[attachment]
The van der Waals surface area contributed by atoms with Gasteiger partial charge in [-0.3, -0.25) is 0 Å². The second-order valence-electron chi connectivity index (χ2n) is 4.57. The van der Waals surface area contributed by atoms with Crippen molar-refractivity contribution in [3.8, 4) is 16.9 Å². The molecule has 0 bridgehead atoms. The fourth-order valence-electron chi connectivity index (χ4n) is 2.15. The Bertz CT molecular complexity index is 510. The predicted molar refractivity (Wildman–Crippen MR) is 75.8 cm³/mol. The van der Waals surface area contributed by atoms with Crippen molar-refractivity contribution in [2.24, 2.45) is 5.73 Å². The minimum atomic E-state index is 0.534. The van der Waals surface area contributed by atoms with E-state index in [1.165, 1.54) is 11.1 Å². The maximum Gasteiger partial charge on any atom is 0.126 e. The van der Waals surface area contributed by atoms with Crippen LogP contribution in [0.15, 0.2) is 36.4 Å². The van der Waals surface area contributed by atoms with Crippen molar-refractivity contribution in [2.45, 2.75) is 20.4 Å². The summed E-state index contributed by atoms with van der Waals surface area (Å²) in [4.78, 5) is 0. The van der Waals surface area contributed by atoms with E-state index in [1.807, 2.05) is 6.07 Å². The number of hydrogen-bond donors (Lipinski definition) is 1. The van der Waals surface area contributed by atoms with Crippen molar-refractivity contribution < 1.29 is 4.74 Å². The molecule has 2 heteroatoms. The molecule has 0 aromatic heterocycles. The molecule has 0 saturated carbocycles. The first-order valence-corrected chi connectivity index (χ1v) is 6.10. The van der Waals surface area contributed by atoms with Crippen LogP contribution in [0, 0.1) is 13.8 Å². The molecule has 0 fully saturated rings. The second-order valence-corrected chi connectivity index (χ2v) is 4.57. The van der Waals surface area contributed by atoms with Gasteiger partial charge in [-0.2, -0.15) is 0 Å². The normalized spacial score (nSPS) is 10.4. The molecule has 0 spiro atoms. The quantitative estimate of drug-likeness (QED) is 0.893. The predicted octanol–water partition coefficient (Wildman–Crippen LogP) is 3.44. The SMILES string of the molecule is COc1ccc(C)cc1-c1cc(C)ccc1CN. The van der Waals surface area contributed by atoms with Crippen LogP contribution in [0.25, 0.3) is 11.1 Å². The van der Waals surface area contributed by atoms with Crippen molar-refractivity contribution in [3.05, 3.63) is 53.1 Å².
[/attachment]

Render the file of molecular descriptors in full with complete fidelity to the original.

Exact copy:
The van der Waals surface area contributed by atoms with Gasteiger partial charge in [-0.3, -0.25) is 0 Å². The second-order valence-electron chi connectivity index (χ2n) is 4.57. The van der Waals surface area contributed by atoms with Crippen molar-refractivity contribution in [3.8, 4) is 16.9 Å². The molecule has 0 bridgehead atoms. The fourth-order valence-electron chi connectivity index (χ4n) is 2.15. The Bertz CT molecular complexity index is 510. The predicted molar refractivity (Wildman–Crippen MR) is 75.8 cm³/mol. The van der Waals surface area contributed by atoms with Crippen molar-refractivity contribution in [2.24, 2.45) is 5.73 Å². The minimum atomic E-state index is 0.534. The van der Waals surface area contributed by atoms with E-state index in [1.165, 1.54) is 11.1 Å². The maximum Gasteiger partial charge on any atom is 0.126 e. The van der Waals surface area contributed by atoms with Crippen LogP contribution in [0.15, 0.2) is 36.4 Å². The van der Waals surface area contributed by atoms with Crippen molar-refractivity contribution in [2.45, 2.75) is 20.4 Å². The summed E-state index contributed by atoms with van der Waals surface area (Å²) in [4.78, 5) is 0. The van der Waals surface area contributed by atoms with E-state index in [1.807, 2.05) is 6.07 Å². The number of hydrogen-bond donors (Lipinski definition) is 1. The van der Waals surface area contributed by atoms with Crippen molar-refractivity contribution < 1.29 is 4.74 Å². The molecule has 2 heteroatoms. The molecule has 0 aromatic heterocycles. The molecule has 0 saturated carbocycles. The first-order valence-corrected chi connectivity index (χ1v) is 6.10. The van der Waals surface area contributed by atoms with Crippen LogP contribution in [0, 0.1) is 13.8 Å². The molecule has 0 fully saturated rings. The second-order valence-corrected chi connectivity index (χ2v) is 4.57. The van der Waals surface area contributed by atoms with Gasteiger partial charge in [-0.2, -0.15) is 0 Å². The normalized spacial score (nSPS) is 10.4. The molecule has 0 spiro atoms. The quantitative estimate of drug-likeness (QED) is 0.893. The predicted octanol–water partition coefficient (Wildman–Crippen LogP) is 3.44. The SMILES string of the molecule is COc1ccc(C)cc1-c1cc(C)ccc1CN. The van der Waals surface area contributed by atoms with Crippen LogP contribution in [0.25, 0.3) is 11.1 Å². The van der Waals surface area contributed by atoms with Crippen molar-refractivity contribution in [3.05, 3.63) is 53.1 Å².